There stands Cupid,
With an arrow in hand,
Ready to strike the beholder
Who can escape his clutches?
The mighty, or even the bolder.
The idea of love brings upon us the feeling of vibrant spring rightly infused with the charm and energy of youth, isn’t it? Think of your first love and the memories you carry with it. Love is a beautiful feeling inspiring immortal tales and immemorial songs. While the heart goes aflutter, the dark alleys in the human mind could instigate us to take extreme measures when our love story doesn’t align with our expectations.
We are talking about one of the raging social issues infringing on the country and many other great Nations around the world – youth suicides triggered by sour love stories. Estimation by TOI (Times Of India) reveals that the year 2014 witnessed around 719 deaths of suicide, due to some conditions of immature love. The year 2015 witnessed a sharp drop to 516. The year 2016 also shows a drop to 411. However, the year 2019-2020 showed a high rise, with annual deaths of suicide increased by 10%. TOI further conducted a survey in the year 2017 across several cities in India between age groups 14-21, and 18-30. Final analysis reveals that several school students choose the path of suicide to end themselves as the sole route to escape heartbreak.
The Constant Dose of Hyper-Reality: Too Fancy, Too Beautiful, or Too Immature
Why do most Bollywood movies, irrespective of the complex and unrealistic plot mostly have a happy ending? Because we all desire a perfect outcome. The chiseled hero braves mammoth odds, scales mountains, travels the world, fires guns, explosives, and fist-fights a mini-army. Why? To woo the apparently dumb, pristinely beautiful heroine and dance through snow-capped mountains, wearing bright, misfitting designer clothes. Seriously? Is it so damn easy to gain access to wartime ammunition, grenades, and shotguns? Along with commando-level precision to handle those firepower and trench weapons? And why would the actors require to flaunt bare-midriff dresses in sub-zero temperatures?
Television and social media project life to be flawlessly beautiful, without attaching scars of pain and shaded reality. When the shaded reality is perceived as the truth, that becomes the sharp sword to slice the heart into pieces. Be it the epic love story of the box office hit Bollywood movie Barirao-Mastani or India’s cult favorite, Laila-Majnu, the echoes of forever romance, and love in the afterlife drive thousands of teenagers on the same pathway. The forever tale of romance in pages of literature, Romeo and Juliet, basically a three-day immature love story of teenagers is the favorite tragic romance and remains, or rather will remain as a burning inspiration of love for ages to come.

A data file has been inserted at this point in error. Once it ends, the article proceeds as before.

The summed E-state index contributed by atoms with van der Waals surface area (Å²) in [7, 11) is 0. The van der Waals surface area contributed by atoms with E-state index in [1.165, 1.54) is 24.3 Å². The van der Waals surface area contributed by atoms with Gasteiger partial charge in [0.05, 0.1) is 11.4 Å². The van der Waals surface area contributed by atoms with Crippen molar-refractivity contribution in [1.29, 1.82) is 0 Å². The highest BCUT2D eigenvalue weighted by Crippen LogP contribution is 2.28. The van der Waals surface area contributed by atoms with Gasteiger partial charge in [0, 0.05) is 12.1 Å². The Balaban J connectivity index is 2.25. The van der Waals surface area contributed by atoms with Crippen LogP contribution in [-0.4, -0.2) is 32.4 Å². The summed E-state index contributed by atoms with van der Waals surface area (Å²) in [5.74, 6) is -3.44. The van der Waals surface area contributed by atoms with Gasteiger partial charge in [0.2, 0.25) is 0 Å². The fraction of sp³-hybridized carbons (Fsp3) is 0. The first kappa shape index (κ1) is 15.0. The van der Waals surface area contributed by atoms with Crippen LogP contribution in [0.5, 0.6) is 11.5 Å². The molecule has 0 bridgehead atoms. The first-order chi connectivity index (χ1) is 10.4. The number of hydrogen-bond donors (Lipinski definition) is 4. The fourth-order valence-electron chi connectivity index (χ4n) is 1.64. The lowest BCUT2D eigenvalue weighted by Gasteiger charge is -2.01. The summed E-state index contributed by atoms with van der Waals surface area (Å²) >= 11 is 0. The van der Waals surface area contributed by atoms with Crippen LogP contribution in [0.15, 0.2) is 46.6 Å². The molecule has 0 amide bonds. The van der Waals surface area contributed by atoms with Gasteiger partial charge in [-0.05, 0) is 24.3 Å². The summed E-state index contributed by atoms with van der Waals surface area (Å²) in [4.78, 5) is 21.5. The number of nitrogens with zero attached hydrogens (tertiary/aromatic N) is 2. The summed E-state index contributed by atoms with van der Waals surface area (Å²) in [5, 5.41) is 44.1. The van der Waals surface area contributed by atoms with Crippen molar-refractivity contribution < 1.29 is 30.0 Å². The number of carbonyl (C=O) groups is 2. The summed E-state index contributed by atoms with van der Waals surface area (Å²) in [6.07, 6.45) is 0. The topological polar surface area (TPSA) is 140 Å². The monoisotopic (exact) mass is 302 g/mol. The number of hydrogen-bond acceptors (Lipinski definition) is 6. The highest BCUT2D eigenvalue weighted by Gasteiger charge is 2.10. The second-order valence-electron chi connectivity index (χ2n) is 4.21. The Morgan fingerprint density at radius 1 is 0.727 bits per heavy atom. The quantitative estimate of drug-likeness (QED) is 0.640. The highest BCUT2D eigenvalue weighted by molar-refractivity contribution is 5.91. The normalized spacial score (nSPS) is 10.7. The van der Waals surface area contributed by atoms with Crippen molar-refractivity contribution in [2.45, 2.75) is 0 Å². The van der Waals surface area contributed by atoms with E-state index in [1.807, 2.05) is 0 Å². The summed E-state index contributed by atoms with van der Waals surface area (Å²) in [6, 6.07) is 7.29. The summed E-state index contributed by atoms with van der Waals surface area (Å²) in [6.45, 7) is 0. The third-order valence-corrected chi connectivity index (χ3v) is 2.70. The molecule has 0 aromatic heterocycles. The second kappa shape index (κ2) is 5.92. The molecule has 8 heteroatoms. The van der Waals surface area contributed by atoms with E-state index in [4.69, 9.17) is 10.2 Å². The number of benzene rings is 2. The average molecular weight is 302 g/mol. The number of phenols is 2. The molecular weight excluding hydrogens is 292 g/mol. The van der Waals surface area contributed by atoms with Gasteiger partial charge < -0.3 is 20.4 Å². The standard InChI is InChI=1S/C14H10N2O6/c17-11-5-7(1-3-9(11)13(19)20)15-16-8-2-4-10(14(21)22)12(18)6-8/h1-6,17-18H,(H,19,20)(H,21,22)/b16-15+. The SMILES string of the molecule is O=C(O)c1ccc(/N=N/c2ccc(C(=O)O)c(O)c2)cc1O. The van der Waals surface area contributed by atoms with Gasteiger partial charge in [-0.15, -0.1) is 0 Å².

Constant Craving for Social Approvals
What’s more, add are some of the orthodox cultural baggage and the constant craving for social approval which loom large on most Indian families. Such cryptic are the social fabrics, that the fate of your love story, largely depends upon the neighborhood aunty’s opinion on the matter. Herd verdict that brews within the narrow neighboring lanes and colonies play a decisive factor. Therefore anything marginally unconventional, including love and romance when presented as a barrier, with restrictions imposed forcefully becomes one of the prime reasons to consider extreme steps.
“We will meet in Heaven” – Well, we consider life to be a gift of God. So when we authoritatively strangulate life, it definitely won’t be pleasing the Gods and you aren’t going to Heaven.
The teenage and young adolescent period is a phase of bumpy transition into adulthood. And the Karan Johar brigade with his army of plastic heroines and over-charismatic heroes, ain’t the reality. For decades, marketing groups, brand strategists, print and polaroid media, along with the recent “influencers” on social media, have been preying on our insecurities and personal flaws. To sell products and earn money. Fair unblemished skin, layers of organic cosmetics, expensive designer clothes, and accessories for the ladies. Stubbles, beard creams, macho perfumes, power bikes and cars, expensive phones, etc for the dudes. These wouldn’t guarantee success in a budding romance scene. The reality, in all probabilities, would be harsher and more complex. The parameters of caste, religion, economic inequalities, professional differences, cultural disparities, and social acceptance would quietly seep in to contaminate the relationship, even before the dreamy affair attains maturity. That’s the reality and suicides are just the solution.
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